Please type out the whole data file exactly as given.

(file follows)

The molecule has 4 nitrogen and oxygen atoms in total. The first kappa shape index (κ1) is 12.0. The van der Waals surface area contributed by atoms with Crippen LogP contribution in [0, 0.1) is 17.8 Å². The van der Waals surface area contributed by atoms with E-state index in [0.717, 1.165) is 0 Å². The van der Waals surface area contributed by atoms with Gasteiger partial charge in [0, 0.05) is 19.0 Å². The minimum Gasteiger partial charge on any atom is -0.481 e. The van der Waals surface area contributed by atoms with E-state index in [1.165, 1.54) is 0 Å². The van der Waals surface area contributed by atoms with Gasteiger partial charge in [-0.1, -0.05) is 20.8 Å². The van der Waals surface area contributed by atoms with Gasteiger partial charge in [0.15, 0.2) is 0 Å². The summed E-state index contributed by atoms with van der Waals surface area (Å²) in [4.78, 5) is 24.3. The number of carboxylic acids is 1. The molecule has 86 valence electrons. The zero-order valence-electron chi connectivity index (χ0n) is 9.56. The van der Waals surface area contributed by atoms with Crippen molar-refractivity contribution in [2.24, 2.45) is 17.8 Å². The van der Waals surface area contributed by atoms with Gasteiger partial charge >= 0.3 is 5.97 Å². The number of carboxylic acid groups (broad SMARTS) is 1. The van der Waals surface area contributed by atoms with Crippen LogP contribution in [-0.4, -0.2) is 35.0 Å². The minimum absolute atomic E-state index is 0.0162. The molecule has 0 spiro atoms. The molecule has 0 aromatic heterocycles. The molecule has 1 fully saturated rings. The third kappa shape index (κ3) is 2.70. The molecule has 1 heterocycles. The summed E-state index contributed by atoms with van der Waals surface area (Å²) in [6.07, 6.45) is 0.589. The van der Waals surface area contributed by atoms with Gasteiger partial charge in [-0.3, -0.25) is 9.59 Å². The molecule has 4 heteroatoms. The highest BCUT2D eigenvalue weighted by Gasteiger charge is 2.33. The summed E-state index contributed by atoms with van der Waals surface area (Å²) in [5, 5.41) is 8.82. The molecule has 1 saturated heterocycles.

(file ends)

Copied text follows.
The molecule has 4 nitrogen and oxygen atoms in total. The first kappa shape index (κ1) is 12.0. The van der Waals surface area contributed by atoms with Crippen LogP contribution in [0, 0.1) is 17.8 Å². The van der Waals surface area contributed by atoms with E-state index in [0.717, 1.165) is 0 Å². The van der Waals surface area contributed by atoms with Gasteiger partial charge in [0, 0.05) is 19.0 Å². The minimum Gasteiger partial charge on any atom is -0.481 e. The van der Waals surface area contributed by atoms with E-state index in [1.165, 1.54) is 0 Å². The van der Waals surface area contributed by atoms with Gasteiger partial charge in [-0.1, -0.05) is 20.8 Å². The van der Waals surface area contributed by atoms with Gasteiger partial charge in [0.15, 0.2) is 0 Å². The summed E-state index contributed by atoms with van der Waals surface area (Å²) in [4.78, 5) is 24.3. The number of carboxylic acids is 1. The molecule has 86 valence electrons. The zero-order valence-electron chi connectivity index (χ0n) is 9.56. The van der Waals surface area contributed by atoms with Crippen molar-refractivity contribution in [2.24, 2.45) is 17.8 Å². The van der Waals surface area contributed by atoms with Gasteiger partial charge >= 0.3 is 5.97 Å². The number of carboxylic acid groups (broad SMARTS) is 1. The van der Waals surface area contributed by atoms with Crippen LogP contribution in [-0.4, -0.2) is 35.0 Å². The minimum absolute atomic E-state index is 0.0162. The molecule has 0 spiro atoms. The molecule has 0 aromatic heterocycles. The molecule has 1 fully saturated rings. The third kappa shape index (κ3) is 2.70. The molecule has 1 heterocycles. The summed E-state index contributed by atoms with van der Waals surface area (Å²) in [6.07, 6.45) is 0.589. The van der Waals surface area contributed by atoms with Gasteiger partial charge in [-0.3, -0.25) is 9.59 Å². The molecule has 4 heteroatoms. The highest BCUT2D eigenvalue weighted by Gasteiger charge is 2.33. The summed E-state index contributed by atoms with van der Waals surface area (Å²) in [5, 5.41) is 8.82. The molecule has 1 saturated heterocycles.